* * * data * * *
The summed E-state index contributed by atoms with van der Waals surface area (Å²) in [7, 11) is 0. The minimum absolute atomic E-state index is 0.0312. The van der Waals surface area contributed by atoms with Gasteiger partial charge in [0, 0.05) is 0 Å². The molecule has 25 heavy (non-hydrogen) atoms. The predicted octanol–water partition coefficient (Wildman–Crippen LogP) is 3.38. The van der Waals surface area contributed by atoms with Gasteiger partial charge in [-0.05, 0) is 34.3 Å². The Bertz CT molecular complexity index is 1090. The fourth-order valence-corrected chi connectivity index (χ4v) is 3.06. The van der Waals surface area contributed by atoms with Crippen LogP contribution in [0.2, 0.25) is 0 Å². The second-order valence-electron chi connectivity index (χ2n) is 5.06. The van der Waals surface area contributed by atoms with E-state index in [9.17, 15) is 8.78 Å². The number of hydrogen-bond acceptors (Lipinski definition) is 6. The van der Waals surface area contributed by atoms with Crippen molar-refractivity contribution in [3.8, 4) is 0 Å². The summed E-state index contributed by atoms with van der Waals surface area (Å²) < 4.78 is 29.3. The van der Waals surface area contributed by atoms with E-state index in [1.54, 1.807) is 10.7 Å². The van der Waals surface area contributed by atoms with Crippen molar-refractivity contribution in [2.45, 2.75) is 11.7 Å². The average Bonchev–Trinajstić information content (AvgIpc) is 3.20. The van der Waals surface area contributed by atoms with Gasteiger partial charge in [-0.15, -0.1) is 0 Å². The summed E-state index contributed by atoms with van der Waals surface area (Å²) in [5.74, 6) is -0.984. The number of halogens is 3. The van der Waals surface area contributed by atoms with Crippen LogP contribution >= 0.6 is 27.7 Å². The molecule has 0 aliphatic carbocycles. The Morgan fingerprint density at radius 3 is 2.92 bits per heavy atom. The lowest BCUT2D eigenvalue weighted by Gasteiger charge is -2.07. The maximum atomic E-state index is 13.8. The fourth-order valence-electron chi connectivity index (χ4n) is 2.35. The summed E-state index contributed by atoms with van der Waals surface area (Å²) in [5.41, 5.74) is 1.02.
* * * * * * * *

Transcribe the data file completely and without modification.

The summed E-state index contributed by atoms with van der Waals surface area (Å²) in [7, 11) is 0. The minimum absolute atomic E-state index is 0.0312. The van der Waals surface area contributed by atoms with Gasteiger partial charge in [0, 0.05) is 0 Å². The molecule has 25 heavy (non-hydrogen) atoms. The predicted octanol–water partition coefficient (Wildman–Crippen LogP) is 3.38. The van der Waals surface area contributed by atoms with Gasteiger partial charge in [-0.05, 0) is 34.3 Å². The Bertz CT molecular complexity index is 1090. The fourth-order valence-corrected chi connectivity index (χ4v) is 3.06. The van der Waals surface area contributed by atoms with Crippen LogP contribution in [0.2, 0.25) is 0 Å². The second-order valence-electron chi connectivity index (χ2n) is 5.06. The van der Waals surface area contributed by atoms with E-state index in [9.17, 15) is 8.78 Å². The number of hydrogen-bond acceptors (Lipinski definition) is 6. The van der Waals surface area contributed by atoms with Crippen molar-refractivity contribution in [3.8, 4) is 0 Å². The summed E-state index contributed by atoms with van der Waals surface area (Å²) < 4.78 is 29.3. The van der Waals surface area contributed by atoms with E-state index in [1.54, 1.807) is 10.7 Å². The van der Waals surface area contributed by atoms with Crippen molar-refractivity contribution in [2.45, 2.75) is 11.7 Å². The average Bonchev–Trinajstić information content (AvgIpc) is 3.20. The van der Waals surface area contributed by atoms with Gasteiger partial charge in [-0.15, -0.1) is 0 Å². The summed E-state index contributed by atoms with van der Waals surface area (Å²) in [5.74, 6) is -0.984. The number of halogens is 3. The van der Waals surface area contributed by atoms with Crippen LogP contribution >= 0.6 is 27.7 Å². The molecule has 0 aliphatic carbocycles. The Morgan fingerprint density at radius 3 is 2.92 bits per heavy atom. The lowest BCUT2D eigenvalue weighted by Gasteiger charge is -2.07. The maximum atomic E-state index is 13.8. The fourth-order valence-electron chi connectivity index (χ4n) is 2.35. The summed E-state index contributed by atoms with van der Waals surface area (Å²) in [5.41, 5.74) is 1.02.